WikiLeaks founder Julian Assange has praised the Supreme Court of Canada and Canadian Internet providers for pushing back against warrantless searches of telecom subscriber data.
In an interview with the Toronto Star, Assange said moves by Rogers and Telus to release their first-ever transparency reports this year are a step in the right direction. Transparency reports reveal how many requests for subscriber data the government has made to a given company. Bell is the only one of the big three telecoms not to have released one so far.
“There is a standard slowly starting to develop among the service providers that want to be seen as credible and trustworthy,” Assange said, noting that Rogers has said it will no longer hand over subscriber data without a warrant.
The ISPs enacted their new policy following a Supreme Court of Canada ruling in June stating that law enforcement authorities must get a warrant to request subscriber data, even basic subscriber details such as name and address.
However, a recent report in the Star reveals that police are still making requests for subscriber data without a warrant, though the number of requests has dropped significantly.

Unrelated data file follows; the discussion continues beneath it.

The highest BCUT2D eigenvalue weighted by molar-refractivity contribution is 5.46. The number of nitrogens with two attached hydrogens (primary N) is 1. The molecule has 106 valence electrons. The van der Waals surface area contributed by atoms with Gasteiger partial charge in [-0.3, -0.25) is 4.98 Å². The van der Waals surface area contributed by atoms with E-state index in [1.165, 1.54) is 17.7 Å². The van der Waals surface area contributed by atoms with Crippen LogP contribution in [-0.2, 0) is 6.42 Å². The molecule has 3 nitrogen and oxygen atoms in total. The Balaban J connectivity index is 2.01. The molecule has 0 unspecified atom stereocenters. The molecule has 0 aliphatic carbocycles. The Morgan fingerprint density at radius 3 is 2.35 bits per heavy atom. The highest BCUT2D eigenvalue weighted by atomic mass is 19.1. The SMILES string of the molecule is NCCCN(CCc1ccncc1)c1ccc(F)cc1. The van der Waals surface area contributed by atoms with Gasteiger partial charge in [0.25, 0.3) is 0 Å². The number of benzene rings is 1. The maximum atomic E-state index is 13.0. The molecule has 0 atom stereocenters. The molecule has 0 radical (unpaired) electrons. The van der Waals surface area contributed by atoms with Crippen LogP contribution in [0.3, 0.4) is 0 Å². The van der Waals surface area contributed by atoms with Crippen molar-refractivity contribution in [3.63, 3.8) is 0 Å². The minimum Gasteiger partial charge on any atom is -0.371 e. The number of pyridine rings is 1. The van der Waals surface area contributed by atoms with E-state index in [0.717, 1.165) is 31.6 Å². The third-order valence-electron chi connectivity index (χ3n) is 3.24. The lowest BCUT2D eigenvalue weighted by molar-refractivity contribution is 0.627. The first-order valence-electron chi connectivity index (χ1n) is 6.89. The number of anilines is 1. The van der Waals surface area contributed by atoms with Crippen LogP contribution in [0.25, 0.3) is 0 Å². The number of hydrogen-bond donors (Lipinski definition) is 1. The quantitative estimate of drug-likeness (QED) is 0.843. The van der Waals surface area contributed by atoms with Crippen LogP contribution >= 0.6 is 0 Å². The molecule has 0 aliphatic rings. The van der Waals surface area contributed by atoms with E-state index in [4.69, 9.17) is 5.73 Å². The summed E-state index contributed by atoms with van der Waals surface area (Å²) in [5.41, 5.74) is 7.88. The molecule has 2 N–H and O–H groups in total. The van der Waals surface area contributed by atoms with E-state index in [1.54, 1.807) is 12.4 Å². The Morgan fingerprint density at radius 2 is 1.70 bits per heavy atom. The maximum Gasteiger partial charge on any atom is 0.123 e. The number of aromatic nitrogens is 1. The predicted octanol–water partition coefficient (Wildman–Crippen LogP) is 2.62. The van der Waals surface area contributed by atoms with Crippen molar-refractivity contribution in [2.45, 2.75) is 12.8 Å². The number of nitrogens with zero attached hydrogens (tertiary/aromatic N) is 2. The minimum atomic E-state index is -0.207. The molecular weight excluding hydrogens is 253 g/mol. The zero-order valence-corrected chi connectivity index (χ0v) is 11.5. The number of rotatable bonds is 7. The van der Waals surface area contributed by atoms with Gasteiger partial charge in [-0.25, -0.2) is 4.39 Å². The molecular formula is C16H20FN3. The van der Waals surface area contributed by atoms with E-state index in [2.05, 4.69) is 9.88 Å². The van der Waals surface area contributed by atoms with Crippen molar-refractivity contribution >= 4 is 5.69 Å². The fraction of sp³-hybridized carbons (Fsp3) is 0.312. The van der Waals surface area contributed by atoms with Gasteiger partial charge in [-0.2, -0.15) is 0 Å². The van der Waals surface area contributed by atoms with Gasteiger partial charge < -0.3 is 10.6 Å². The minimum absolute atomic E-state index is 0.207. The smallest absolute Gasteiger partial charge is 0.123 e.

Rogers’ transparency report revealed the government made nearly 175,000 requests for subscriber data to the company last year, or about 480 per day. Telus’ transparency report, released last week, found the company got 103,500 requests last year, or about 283 per day.
Government documents released under access to information laws earlier this year estimated that the government makes about 1.2 million such requests every year.
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Given the volume of requests, the Supreme Court ruling may have left agencies scrambling to set up new procedures, perhaps explaining why warrantless requests continue to be made.
Documents suggest the warrantless handover of data may have been automated at some ISPs. One government document refers to retrieving data from the “Bell law enforcement database.” Bell has not released a transparency report.
Assange says automated processes for handing over data are common and Internet providers should also reveal their existence.
“There is an obligation on ISPs to have mass interception equipment,” he told the Star. ISPs “could say ‘this is what is installed, and this is what it is collecting.’”
The Supreme Court’s ruling throws into question the legality of two pieces of legislation currently being pushed by the Harper government, including the so-called Digital Privacy Act, which expands the ability of governments and private companies to share subscriber data without a warrant.
The Senate passed the bill last spring, days after the Supreme Court ruling against warrantless transfer of data.
The ruling could also have implications for Bill C-13, the Tories’ anti-cyberbullying bill, which among other things provides immunity to telecoms for handing over data without a warrant.